But charging takes time. And modular batteries are an idea that never seems to take off. That might be fixed by faster charging chemistries like nano-particulate electrodes, but that is also a butt pain in other ways and they tend to have more losses, so it's a time vs efficiency wash. And in all electric cars, you will have to replace/rebuild the battery, which will take energy and will have a cost associated with it. Better batteries/chemistries may mitigate this. But in the short term, it's still about the most energy efficient way to run a car with electric power.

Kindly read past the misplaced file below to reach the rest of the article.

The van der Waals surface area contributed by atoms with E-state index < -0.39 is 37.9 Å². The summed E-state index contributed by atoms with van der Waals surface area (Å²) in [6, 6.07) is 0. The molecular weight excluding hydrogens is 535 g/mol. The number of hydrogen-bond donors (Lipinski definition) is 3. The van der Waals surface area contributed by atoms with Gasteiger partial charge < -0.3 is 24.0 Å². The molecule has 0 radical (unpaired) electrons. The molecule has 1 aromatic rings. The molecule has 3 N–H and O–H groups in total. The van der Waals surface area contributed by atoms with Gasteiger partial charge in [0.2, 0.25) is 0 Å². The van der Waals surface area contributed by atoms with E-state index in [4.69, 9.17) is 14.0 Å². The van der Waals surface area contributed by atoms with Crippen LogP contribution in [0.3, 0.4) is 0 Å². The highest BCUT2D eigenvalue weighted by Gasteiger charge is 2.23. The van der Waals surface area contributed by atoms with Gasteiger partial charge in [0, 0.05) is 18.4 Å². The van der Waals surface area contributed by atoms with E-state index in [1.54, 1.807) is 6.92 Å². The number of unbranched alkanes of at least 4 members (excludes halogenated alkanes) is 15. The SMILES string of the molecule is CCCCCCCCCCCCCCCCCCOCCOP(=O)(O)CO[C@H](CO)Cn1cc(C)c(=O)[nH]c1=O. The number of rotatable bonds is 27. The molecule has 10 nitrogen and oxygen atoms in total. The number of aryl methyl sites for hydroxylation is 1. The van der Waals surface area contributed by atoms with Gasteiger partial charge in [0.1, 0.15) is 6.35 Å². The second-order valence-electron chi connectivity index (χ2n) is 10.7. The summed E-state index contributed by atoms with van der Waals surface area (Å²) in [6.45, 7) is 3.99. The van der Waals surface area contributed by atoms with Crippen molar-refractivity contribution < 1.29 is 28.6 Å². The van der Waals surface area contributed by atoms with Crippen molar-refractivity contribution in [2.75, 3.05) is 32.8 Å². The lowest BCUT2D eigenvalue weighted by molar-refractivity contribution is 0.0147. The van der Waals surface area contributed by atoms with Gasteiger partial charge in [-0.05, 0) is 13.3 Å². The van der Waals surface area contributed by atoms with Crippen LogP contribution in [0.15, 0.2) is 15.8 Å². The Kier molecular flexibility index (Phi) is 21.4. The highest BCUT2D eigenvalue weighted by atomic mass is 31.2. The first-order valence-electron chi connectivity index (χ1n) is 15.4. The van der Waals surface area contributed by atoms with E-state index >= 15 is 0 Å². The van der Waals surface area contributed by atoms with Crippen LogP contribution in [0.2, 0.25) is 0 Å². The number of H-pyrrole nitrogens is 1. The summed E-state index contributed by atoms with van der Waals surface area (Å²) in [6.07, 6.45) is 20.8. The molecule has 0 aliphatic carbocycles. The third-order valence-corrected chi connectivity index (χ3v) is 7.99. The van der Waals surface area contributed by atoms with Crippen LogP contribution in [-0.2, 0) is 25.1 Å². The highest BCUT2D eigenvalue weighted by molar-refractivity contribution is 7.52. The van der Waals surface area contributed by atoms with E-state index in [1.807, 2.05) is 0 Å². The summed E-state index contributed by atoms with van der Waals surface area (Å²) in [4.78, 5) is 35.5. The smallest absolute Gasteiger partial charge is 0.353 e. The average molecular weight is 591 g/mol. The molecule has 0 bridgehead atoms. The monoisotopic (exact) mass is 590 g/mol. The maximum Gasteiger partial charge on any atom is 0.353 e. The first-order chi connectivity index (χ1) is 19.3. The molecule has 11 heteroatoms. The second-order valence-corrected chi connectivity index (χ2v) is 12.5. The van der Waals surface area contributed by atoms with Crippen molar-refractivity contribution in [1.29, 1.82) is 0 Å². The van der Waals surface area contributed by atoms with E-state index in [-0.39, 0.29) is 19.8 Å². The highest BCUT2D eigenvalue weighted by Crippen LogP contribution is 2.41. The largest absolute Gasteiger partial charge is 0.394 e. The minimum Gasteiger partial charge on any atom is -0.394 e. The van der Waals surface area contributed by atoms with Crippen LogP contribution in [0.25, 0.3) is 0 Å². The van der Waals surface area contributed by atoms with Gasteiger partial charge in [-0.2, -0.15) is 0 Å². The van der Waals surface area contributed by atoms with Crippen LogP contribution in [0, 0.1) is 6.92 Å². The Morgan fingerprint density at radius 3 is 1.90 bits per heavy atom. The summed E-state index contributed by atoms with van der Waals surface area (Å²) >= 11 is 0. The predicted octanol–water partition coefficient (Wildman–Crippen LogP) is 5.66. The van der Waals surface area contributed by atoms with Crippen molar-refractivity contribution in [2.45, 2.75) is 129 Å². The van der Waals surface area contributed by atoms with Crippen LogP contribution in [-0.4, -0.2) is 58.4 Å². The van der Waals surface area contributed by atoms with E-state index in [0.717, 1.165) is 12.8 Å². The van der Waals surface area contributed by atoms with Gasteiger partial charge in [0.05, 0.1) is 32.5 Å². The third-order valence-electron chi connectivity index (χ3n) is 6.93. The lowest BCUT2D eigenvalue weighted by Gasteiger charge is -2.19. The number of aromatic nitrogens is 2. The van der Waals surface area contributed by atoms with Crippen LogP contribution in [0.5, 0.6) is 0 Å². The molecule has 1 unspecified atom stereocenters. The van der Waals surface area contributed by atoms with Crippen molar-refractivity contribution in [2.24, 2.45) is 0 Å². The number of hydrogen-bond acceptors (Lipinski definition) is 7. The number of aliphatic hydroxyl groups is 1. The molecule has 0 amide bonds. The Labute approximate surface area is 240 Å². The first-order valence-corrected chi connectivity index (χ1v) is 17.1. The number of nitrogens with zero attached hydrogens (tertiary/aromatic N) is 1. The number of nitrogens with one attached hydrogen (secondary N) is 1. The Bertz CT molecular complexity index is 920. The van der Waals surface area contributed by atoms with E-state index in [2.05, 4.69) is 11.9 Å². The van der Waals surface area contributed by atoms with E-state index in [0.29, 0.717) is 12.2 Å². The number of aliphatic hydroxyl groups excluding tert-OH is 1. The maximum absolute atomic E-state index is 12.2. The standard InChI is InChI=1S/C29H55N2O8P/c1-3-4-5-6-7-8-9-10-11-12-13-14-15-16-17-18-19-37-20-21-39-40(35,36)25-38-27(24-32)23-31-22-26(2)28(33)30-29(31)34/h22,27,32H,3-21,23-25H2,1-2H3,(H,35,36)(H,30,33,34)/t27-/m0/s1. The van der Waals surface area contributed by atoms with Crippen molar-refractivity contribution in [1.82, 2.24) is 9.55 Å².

Burning straight hydrogen requires modified internal combustion engines. But it can be done. In this case, you are pushing your losses to the production plant, where you will lose energy to the electrolysis of the water. Quite a bit of loss, at the moment. Maybe 30% or worse. A PEM electrolyzer is a lot more efficient, but not ready for prime time. There are likely other efficient ways to do it, but none are in bulk use at the moment. You can also strip hydrogen from natural gas or petroleum, and that, too, is thermally inefficient because you are losing the energy you'd have gotten from combusting the carbons in an engine that burned natural gas. This is also a net producer of CO2, so you can't say you're "green". The other losses are that hydrogen is leaky and you will lose more than you think in pipelines, storage farms and hydrogen gas stations, plus leakage from your tank. Think helium balloon. Off the top of my head, I think the number for THAT loss is about 30%. And you have the usual ICE losses in a combustion engine.